The press today, along with several blogs and websites, offered a sneak peak at the most recent evolution of the French language by announcing a few of the newest words to appear in the 2012 edition of the French dictionary, Le Robert.

The three most oft-cited words which seem to be causing a big stir this year are:

  • tweet (as in "I loved you photo - I just tweeted it!")
  • cougar (think Courtney Cox) and
  • vuvuzela (the horn-like instrument that caused a media sensation during the 2010 Football World Cup in South Africa) 

It's a bold move for a language which historically has been deliberately and, at times, fiercely protected from foreign influence. But more and more it seems, the prevalence of the English language and technology has become too far-reaching to ignore.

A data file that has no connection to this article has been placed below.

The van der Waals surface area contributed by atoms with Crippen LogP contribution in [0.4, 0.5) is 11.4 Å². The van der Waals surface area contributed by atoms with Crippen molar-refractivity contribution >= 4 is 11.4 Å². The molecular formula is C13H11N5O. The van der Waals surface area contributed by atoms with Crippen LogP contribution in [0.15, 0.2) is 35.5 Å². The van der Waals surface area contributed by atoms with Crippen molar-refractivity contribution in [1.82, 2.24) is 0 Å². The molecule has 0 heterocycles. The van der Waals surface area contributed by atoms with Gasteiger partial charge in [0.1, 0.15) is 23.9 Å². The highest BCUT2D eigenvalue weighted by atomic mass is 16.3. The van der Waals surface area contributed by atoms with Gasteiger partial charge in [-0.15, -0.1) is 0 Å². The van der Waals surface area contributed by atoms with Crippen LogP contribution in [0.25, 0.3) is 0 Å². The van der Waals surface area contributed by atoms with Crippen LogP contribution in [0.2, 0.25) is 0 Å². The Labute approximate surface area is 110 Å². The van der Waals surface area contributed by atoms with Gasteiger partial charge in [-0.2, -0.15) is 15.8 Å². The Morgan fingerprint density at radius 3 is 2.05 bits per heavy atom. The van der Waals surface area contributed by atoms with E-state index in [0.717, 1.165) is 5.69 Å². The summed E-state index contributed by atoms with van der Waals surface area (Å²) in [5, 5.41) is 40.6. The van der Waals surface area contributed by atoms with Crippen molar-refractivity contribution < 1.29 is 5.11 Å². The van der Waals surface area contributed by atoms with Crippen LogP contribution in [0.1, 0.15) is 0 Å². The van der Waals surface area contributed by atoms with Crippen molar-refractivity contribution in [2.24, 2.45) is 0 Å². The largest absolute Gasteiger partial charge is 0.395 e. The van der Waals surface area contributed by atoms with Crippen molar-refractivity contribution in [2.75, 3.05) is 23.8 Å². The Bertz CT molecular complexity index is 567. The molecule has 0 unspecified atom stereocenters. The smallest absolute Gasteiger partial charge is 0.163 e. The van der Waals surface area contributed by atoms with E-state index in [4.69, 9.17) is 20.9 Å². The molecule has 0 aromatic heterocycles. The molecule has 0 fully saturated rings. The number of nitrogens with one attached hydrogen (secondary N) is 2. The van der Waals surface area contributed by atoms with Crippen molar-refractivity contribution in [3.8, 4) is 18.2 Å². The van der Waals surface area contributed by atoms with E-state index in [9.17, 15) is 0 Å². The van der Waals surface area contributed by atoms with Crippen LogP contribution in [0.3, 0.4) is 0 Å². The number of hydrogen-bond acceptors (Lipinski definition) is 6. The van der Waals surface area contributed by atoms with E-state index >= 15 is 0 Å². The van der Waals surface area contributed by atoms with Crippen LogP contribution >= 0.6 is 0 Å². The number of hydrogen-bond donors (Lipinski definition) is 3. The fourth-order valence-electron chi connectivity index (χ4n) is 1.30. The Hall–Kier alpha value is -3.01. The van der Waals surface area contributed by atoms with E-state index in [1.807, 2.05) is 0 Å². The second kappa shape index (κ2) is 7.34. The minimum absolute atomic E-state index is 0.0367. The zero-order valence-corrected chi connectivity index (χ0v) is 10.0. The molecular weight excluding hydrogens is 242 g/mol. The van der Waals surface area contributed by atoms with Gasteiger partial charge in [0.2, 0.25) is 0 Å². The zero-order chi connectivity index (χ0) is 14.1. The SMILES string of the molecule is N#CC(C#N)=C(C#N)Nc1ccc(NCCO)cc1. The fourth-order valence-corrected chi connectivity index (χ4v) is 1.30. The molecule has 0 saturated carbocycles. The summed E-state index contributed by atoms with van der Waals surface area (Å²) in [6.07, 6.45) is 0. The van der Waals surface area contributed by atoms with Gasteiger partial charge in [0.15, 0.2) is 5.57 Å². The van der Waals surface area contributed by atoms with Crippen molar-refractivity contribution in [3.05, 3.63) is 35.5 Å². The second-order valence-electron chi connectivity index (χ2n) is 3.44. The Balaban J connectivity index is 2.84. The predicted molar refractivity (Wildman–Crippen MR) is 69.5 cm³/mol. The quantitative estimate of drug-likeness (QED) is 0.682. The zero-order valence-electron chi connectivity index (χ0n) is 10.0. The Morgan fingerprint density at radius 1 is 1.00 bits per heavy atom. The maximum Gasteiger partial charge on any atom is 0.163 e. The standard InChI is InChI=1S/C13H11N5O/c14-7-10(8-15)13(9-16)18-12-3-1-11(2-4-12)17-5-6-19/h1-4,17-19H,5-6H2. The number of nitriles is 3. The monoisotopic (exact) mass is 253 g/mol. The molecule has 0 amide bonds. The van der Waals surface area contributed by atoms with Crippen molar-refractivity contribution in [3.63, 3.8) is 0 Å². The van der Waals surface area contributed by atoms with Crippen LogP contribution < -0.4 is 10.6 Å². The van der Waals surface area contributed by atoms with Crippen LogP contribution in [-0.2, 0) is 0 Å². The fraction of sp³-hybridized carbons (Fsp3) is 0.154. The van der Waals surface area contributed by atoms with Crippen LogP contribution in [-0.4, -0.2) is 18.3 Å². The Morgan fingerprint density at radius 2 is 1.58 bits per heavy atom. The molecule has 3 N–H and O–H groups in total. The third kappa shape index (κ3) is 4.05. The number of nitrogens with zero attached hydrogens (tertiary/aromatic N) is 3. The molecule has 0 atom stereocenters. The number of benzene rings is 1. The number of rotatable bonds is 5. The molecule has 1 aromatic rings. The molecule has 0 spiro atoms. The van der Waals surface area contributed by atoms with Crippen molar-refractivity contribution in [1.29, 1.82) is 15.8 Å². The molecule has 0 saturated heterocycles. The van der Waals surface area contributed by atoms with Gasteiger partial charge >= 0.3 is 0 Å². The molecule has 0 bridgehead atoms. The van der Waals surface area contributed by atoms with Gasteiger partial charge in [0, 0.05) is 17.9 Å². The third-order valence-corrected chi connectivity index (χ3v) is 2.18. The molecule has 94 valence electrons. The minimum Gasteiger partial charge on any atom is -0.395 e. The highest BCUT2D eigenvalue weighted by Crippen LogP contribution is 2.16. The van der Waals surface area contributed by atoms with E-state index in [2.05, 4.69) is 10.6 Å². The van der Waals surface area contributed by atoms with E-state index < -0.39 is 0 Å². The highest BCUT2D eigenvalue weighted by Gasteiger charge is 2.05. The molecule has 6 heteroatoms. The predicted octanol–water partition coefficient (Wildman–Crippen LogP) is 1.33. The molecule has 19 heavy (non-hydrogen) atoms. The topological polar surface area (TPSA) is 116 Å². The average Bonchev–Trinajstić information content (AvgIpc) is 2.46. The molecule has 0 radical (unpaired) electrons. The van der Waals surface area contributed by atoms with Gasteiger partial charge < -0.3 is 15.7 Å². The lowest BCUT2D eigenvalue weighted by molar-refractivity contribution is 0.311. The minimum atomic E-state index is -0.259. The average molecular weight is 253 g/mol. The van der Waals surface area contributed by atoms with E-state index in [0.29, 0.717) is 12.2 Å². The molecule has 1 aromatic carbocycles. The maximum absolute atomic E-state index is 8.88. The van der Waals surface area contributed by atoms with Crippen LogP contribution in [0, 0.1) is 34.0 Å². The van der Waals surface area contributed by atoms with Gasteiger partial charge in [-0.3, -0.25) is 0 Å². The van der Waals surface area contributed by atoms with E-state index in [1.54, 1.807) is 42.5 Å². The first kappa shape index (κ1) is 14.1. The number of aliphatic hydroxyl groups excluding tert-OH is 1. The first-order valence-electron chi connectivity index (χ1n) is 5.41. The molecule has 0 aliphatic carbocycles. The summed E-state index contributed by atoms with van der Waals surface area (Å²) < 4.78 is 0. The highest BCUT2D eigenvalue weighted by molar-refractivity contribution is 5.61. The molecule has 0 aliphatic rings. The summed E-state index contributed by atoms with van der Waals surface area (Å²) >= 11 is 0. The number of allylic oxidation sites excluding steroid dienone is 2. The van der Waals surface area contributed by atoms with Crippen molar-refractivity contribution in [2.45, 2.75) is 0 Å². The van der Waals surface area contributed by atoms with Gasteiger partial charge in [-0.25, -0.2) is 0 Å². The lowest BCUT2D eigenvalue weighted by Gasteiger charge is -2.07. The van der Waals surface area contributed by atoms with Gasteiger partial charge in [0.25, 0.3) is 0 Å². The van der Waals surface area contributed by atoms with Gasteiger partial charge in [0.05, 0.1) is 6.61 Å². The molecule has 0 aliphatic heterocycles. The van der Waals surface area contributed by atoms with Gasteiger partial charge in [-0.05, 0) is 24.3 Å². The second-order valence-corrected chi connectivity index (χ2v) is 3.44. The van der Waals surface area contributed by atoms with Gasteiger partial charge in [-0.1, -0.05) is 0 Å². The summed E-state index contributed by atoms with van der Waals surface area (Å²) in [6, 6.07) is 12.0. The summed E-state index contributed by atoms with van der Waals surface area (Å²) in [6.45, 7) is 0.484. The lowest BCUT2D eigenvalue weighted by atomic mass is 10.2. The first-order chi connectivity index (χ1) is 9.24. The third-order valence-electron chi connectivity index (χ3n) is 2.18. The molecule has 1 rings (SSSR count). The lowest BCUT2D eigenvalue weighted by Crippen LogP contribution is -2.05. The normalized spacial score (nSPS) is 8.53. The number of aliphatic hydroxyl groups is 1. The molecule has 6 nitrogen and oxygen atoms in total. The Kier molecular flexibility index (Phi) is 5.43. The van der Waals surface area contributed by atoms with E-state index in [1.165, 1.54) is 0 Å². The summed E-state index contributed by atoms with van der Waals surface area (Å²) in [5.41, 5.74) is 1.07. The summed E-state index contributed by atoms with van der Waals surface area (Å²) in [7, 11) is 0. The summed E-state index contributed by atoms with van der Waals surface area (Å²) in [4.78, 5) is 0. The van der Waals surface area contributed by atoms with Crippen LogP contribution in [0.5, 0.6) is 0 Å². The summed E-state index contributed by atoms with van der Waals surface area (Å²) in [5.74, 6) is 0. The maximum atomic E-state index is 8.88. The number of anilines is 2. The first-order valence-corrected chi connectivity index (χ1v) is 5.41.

A few other noteworthy words that made this year's cut are:

  • E-Learning 
  • matcha (green tea) and
  • cagole, referring to a vulgar and provocative woman. Just in case you were wondering, this is not the first time such a word has made it into the dictionary.

Nearly 1,500 new words are making their début in the 2012 edition which goes on sale tomorrow. The words are chosen according to how often they are used in the media and literary works.

If that's the case, it's only a matter of time before DSK is inducted into the French language, the meaning of which, in all fairness, has yet to be resolved.

01 June 2011

Chômage, Part 3 — The Employment Consultant

Where your talents and the needs of the world cross,
there lies your vocation.

It's a cool, breezy morning at the end of March, exactly one month after my initial meeting with the man in a shaggy grey cardigan at the Pôle-emploi, and I'm walking down the steep, cobble-stone Montée St. Sébastien that drops from the Croix-Rousse's gros caillou (big rock) and spills out into the hôtel de ville district, passing through some of Lyon's typically picturesque urban canyons.